Thursday, May 27, 2010

Placeat sancta Trinitas

Still to-day, in the modern form of the Carthusian Rite, the Placeat sancta Trinitas is prayed by the priest at the end of Mass.  

(It is a little-known fact that the wise Carthusians retain their own proper form of the Roman Rite, having reformed it in 1981, to produce a new edition of the Missale Cartusiense.  Amongst many other appealing features, it contains: 
  • no penitential rite other than the Carthusian Confiteor; 
  • substantially the traditional one-year lectionary (with Epistle, Gradual, Alleluia or Tract, and Gospel); 
  • no modern Offertory prayers; 
  • none of those modern Memorial Acclamations; 
  • a rubric specifying that the Eucharistic Prayer is normally said secretly, others ordering it be said with hands extended in the form of the cross; 
  • no response "For the kingdom..." after the Embolism; 
  • and finally the Placeat.)
After the dismissal formula, "turned to the altar, bowed profoundly, the priest says secretly":

Pláceat tibi, sancta Trínitas unus Deus, obséquium servitútis meæ: et præsta ut hoc sacrifícium laudis, quod indígnus in conspéctu divínæ maiestátis tuæ óbtuli, tibi sit placens: mihíque et ómnibus, pro quibus óbtuli, sit te miseránte propitiábile in vitam ætérnam. Amen.
(May the performance of my service be pleasing unto Thee, Holy Trinity, One God; and grant that this sacrifice of praise, which unworthy I have offered in the sight of Thy Divine Majesty, may be pleasing to Thee: and for me and for all for whom I have offered, be, Thee being merciful, propitiatory unto life eternal.  Amen.)

Attentive Traddies will note at once that this variant of the Placeat differs in several words from that found in all editions of the Roman Missal down to 1962.  Therein, it reads:

Pláceat tibi, sancta Trínitas, obséquium servitútis meæ: et præsta; ut sacrifícium, quod oculis tuæ majestátis indígnus óbtuli, tibi sit acceptabile, mihíque et ómnibus, pro quibus illud óbtuli, sit, te miseránte, propitiábile. Per Christum Dominum nostrum. Amen.

This my 1796 pocket missal quaintly translates as follows:

Let the performance of my homage be pleaſing to thee, O Holy Trinity; and grant, that the ſacrifice which I, tho' unworthy, have offered up in the ſight of thy Majeſty, may be acceptable to thee, and thro' thy mercy, be a propitiation for me, and all thoſe for whom it has been offered.  Thro' Chriſt our Lord.  Amen.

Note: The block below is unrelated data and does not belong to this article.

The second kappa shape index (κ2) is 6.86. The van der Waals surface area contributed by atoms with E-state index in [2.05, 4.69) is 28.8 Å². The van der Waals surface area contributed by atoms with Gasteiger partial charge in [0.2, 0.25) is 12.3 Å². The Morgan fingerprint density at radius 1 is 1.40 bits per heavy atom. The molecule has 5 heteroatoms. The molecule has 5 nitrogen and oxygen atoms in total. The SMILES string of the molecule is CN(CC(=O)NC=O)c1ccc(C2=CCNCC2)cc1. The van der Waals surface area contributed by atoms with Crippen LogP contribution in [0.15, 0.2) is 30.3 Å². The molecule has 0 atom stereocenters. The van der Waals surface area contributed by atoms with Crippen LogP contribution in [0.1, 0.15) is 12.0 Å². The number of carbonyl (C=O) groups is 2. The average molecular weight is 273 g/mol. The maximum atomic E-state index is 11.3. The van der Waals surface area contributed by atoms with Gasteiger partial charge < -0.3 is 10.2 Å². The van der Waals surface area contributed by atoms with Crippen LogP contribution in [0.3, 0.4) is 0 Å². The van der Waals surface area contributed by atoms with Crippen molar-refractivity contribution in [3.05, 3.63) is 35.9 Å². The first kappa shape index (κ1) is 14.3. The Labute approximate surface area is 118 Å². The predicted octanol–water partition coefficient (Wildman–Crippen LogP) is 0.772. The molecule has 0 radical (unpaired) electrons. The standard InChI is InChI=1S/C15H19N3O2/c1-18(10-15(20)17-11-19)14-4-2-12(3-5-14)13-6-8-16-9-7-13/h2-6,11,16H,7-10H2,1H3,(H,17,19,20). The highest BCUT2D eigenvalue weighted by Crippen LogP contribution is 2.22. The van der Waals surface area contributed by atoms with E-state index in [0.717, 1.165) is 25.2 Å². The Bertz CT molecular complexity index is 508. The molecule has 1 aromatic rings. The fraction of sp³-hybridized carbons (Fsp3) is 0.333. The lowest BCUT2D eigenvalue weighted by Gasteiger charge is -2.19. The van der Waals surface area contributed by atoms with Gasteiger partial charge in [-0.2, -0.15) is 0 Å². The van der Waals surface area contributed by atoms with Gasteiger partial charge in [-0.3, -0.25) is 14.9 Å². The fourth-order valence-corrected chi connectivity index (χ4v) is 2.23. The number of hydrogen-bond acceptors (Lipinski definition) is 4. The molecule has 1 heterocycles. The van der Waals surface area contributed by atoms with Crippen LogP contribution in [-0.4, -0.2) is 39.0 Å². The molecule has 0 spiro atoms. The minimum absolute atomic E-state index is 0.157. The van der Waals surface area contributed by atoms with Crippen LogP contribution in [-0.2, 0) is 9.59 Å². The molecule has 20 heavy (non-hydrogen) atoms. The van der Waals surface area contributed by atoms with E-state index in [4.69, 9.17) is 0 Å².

(This should really end: "for whom I have offered it", by the way.)

Why these differences?  Well, the Placeat is first found in the Sacramentary of Amiens, dating from the 9th century, with exactly the same text as that of the Traditional Roman Rite, saving only that the final "Through Christ our Lord" was missing.

While most mediæval missals have substantially the same text, various additions are recorded here and there: for example, the Cistercians once (just as the Carthusians now) added in unus Deus, "one God", after "holy Trinity"; the Carmelites, the Gilbertines, and the English Uses of Sarum, York and Hereford all added hoc to specify hoc sacrificium, "this sacrifice"; the old Carmelite Missal agreed with the Carthusian in adding the words in vitam æternam, "unto life eternal", instead of the Roman ending "through Christ our Lord", or, what was once more common, the alternative ending Qui vivis et regnas...

The Carthusian version of the Placeat has further peculiarities, evidently derived from the Canon of the Mass itself, which includes the very words that are proper to the Carthusian Placeat: from the Memento Domine comes hoc sacrificium laudis, "this sacrifice of praise"; from the Supplices te, the phrase in conspectu divinæ majestatis tuæ, "in the sight of Thy divine Majesty".  Clearly, the Carthusians have modified their version of the Placeat in order for it to more perfectly mirror the Canon.

I am still unsure why their version reads placens instead of acceptabile and omits illud; I expect these are mere verbal differences of no great import.

A.A. King quotes but part of this formula from a 15th century manuscript Missal from the Grande Chartreuse itself – what he quotes agrees with the Carthusian version as it exists to-day, except for reading sit tibi, not tibi sit.

What is of the greatest significance is this prayer itself, in whichever recension it is found – for it most explicitly teaches the doctrine that the Sacrifice of the Mass is propitiatory for the priest himself and for all those for whom he offers it.

Well may we pray that this fine prayer is re-inserted into the Ordinary Form of the Mass!

2 comments:

Patricius said...

Joshua, an excellent post. In case you're interested, I have started a new blog - Liturgiae Causa - in the cause of Western Liturgy. I don't know how to do hyperlinks in the combox so you can find the link on my old blog.

Cardinal Pole said...

Thank you for this information about the Carthusian Rite, about which I have wondered.

"Well may we pray that this fine prayer is re-inserted into the Ordinary Form of the Mass!"

Indeed.